The Pattison Crash
last updated April 17th 2015

ALFRED BARNARD VISIT A "paid" visit to the company

"What Happend When?
time frame
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Alfred Barnard visited Pattison, Elder & Co and Glenfarclas distillery. Exactly when he made visit is unclear but in the foreword to the reprint of his pamphlet (100 copies only) Ian Buxton says that it is written between 1891 and 1896.

This pamphlet is also appendix in the 2008 version of ”The whisky distilleries of the United Kingdom”. Photo of the
first edition right below. Thanks Jukka Kettonen for the photo. Alfred Barnard also published a book "Orchard & Gardens"
end of 1895.

Here is a brief summery of the visit:
They were met by Walter Pattison and one of his managers took them on a tour.
Gordon duty-paid warehouses, Leith Walk

First they went to Gordon duty-paid warehouses. The main building had six storeys, each 150 by 50 yards.
     - Ground floor - Blending warehouse: casks, "clerks overlooking weighting of butts and hogshead", twelve vatsof polished oak each containg
       more than 1000 gallons of duty paid Gordon whisky and 21 vats of less capacity for other brands of whisky.
     - First floor - Duty paid bottling department - 15 vats each containing 500-600 gallons and 18 smaller ones of blended whisky ready and
       each vat marked with the name of the whisky brand. The machines could fill 6 bottles at one time.
     - Second floor - Duty-paid cased whisky store. It had a capacity of 10.000 cases. Poor Alfred who had to use the stairs as the lift
      was not available saw thousend of cases of Gordon, Old blended Glenfarclas-Glenlivet and the Dews of Slievemore whiskies.
     - Third and forth floor - Duty-paid cased whisky stores. similar to second floor
     - Fifth floor - Empty cases and straws.
Other buildings here contained cooperage (with 8 coopers) , bottle and cask-washing premises. He also mentioned the Church of St James "casting its shadow over the aged "and mellow" spirits therein temporarily confined."

Bonded warehouses, Queen's Docks
Next day they visited the bonded warehouses and first No 13 warehouse. It was erected 1887 and had a frontage of 350 years and three storeys high.
     - Ground floor - Offices for warehouse, mercantile staff and for Customs officials. This floor nine large vats.
       The biggest one has a capacity of 14.000 gallons (or 280 hogsheads). A novelty was that customers could have their own name of their
       name and trade name on the occasion of filling. "This appears to us (as Messrs Pattison make no charge) a very easy and cheap way of
       advertisement for dealers in Scotch whisky."

     - Upper floors - Maturing of casks

Bonds, Yardhead
A 100 by 70 yard five storeys building. No blending or bottling is made here. This building contains Excise offices and Barnard sees whisky from following distilleries: Benrinnes, Glenfarclas, Glenfiddich,Cragganmore (1881), Highland Park(1882), Glenury (1882) and many others 12 - 15 years old.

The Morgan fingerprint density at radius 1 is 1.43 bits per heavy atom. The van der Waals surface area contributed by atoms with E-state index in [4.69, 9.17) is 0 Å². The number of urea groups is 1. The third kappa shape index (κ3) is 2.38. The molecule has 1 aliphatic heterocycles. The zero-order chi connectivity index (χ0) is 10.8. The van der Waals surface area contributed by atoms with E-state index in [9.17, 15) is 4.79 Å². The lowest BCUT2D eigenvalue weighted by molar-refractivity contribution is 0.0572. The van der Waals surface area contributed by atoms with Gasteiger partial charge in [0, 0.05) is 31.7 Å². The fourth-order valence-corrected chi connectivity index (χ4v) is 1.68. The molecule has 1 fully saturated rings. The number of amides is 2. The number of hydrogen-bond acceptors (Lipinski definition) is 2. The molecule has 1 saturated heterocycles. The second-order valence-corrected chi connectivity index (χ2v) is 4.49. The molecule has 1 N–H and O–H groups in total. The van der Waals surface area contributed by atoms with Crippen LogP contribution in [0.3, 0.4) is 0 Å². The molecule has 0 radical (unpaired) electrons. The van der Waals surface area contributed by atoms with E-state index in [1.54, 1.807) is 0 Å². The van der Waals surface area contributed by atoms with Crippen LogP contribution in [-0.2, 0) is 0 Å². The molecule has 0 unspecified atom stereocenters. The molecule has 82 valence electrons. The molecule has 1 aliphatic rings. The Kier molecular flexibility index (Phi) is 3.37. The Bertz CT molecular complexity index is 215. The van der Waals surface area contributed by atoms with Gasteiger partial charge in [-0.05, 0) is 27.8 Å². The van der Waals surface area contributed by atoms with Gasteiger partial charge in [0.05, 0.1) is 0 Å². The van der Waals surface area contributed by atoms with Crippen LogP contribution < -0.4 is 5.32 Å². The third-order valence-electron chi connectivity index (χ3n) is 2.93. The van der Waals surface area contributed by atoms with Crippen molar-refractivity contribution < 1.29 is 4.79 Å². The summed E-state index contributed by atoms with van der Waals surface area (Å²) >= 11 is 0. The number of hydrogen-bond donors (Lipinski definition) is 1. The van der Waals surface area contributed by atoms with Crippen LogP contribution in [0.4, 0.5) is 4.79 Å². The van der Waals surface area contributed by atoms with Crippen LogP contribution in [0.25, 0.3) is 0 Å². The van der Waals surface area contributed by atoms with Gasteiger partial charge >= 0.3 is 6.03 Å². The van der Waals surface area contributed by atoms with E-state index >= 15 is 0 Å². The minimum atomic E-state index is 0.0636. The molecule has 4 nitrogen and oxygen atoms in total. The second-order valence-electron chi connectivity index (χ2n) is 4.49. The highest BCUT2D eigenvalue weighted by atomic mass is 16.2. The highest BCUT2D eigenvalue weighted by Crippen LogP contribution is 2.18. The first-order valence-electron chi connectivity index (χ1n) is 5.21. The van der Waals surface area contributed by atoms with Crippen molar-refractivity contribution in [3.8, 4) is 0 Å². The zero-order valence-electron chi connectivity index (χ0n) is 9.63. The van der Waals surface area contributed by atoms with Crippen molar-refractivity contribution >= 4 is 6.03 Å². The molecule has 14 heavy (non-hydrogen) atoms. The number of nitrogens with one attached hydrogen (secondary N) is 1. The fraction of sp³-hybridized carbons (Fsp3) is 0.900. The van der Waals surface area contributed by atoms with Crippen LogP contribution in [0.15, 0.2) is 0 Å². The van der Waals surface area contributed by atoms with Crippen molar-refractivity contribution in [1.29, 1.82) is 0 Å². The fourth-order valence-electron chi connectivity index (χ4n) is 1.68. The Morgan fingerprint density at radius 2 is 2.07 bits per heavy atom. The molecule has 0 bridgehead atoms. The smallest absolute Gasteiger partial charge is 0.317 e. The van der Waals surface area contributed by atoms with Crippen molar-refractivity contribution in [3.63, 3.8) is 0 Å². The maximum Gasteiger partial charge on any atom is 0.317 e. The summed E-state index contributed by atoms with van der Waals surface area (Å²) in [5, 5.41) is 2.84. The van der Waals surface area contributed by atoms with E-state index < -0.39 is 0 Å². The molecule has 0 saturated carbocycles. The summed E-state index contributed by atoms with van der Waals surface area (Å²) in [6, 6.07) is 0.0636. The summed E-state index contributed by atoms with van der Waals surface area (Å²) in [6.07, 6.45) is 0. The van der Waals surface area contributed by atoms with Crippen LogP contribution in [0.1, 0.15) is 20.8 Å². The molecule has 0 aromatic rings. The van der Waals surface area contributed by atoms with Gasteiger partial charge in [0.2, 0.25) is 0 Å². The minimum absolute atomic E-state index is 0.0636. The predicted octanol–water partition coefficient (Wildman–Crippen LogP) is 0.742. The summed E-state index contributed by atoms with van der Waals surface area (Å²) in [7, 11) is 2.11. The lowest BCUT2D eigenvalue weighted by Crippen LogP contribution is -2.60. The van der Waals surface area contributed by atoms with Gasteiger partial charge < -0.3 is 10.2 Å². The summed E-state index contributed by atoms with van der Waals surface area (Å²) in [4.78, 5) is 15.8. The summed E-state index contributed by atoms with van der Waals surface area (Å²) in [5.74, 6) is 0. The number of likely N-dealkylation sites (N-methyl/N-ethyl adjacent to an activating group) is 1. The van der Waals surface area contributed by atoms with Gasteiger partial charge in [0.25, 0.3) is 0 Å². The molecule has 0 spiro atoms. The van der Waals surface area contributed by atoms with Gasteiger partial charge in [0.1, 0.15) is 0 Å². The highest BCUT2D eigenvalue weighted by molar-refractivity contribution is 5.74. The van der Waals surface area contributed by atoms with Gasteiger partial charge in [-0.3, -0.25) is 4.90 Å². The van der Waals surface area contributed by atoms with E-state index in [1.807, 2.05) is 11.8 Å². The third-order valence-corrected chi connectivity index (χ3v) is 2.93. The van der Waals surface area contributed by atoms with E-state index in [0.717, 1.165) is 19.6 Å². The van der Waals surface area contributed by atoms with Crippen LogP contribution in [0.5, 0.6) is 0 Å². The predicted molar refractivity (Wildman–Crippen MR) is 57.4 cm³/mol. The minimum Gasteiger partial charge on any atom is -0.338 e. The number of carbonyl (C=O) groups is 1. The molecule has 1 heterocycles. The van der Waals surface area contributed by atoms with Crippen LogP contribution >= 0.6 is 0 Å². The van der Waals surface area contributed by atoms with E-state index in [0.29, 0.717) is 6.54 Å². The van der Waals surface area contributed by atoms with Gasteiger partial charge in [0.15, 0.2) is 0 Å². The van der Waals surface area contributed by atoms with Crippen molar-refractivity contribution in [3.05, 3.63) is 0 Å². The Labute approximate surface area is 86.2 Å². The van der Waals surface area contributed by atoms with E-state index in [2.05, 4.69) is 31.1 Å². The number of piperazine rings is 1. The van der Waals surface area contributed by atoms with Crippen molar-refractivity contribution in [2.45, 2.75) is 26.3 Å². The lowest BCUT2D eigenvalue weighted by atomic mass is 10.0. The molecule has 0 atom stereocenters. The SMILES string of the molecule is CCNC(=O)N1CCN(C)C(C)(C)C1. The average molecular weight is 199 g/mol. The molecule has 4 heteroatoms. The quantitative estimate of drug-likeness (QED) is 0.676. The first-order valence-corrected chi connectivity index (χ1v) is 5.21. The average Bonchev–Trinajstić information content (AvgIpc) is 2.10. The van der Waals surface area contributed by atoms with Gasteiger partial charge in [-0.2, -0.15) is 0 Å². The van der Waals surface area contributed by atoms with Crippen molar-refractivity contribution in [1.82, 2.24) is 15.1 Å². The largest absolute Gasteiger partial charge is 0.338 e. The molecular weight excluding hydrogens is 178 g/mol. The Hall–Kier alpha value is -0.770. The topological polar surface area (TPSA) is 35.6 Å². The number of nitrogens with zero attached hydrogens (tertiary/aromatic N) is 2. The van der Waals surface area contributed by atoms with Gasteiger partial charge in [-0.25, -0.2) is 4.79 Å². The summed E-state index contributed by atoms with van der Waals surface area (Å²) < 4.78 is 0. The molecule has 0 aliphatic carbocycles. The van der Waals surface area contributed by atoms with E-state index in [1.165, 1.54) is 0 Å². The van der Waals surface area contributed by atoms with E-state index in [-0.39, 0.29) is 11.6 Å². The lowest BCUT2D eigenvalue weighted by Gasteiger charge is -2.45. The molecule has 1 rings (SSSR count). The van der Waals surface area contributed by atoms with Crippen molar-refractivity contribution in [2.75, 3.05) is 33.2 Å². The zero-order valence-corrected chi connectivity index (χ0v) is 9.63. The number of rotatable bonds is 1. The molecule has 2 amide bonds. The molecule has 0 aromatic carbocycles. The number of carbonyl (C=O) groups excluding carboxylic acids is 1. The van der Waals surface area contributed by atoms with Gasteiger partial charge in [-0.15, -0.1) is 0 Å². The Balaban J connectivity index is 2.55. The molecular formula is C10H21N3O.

Bonds, Bowling Green Street
This is the biggest warehouse in the United Kingdom(221 x 71 feet and three storeys high) and owned by Edinburgh and Leith Bonded Warehouse Company. Pattisons has as per Barnard half the shares in this company and pays a rental of £650 per annum. At the end of the day they took some 10 year old Gordon Brand "which, after the arduous labours of the day, renew exhausted nature"

Head Office, Constitution Street
He describe the five storeys building and mention marble. mahagony, glass, dark oak desks with brass rails etc. The architect was Mr Hall and the contractor was Messrs Henderson & Wilson (later one of the creditors). They also visit the duty-paid wine vaults and warehouseswith wines and port.

London Office & Warehouse, Commercial Street & Hermitage Wharfs
He did not visit London but describes it short. Alexander Elder who is partner in the company (but not later in Pattison Limited) is responsible

Barnard is very impressed of everything and one comment is ”we cannot help testifying to the excellent manner, in every department, is conducted, and the order and method that prevails everywhere”

He also writes about the company and the Pattison brothers: ”its rapid success is largely due to its present enterprising proprietors".

The only trace of something which later after the crash is a matter for investigation is when he writes: "a very large proportion of the stock in this warehouse (Queen's Dock) consisted of the Gordon Brand, as Messrs Pattison evidently believe in the more rapid maturing after they have been blended and accordingly hold immense stocks of their own blends." He was also told "without betraying secrets" that it contained nine varities of distillery whiskies, among which North Country Highland Malts, matured in sherry casks, preponderated. He also tested The Old Blend of Glenfarclas-Glenlivet and the Irish "Dews of Slievemore".

Alfred Barnard - A visit to Pattison, Elder & Co, Leith and Glenfarclas Glenlivet Distillery - reprint 2013 by Ian Buxton
Alfred Barnard - The whisky distilleries of the United Kingdom - appendix in 2008 version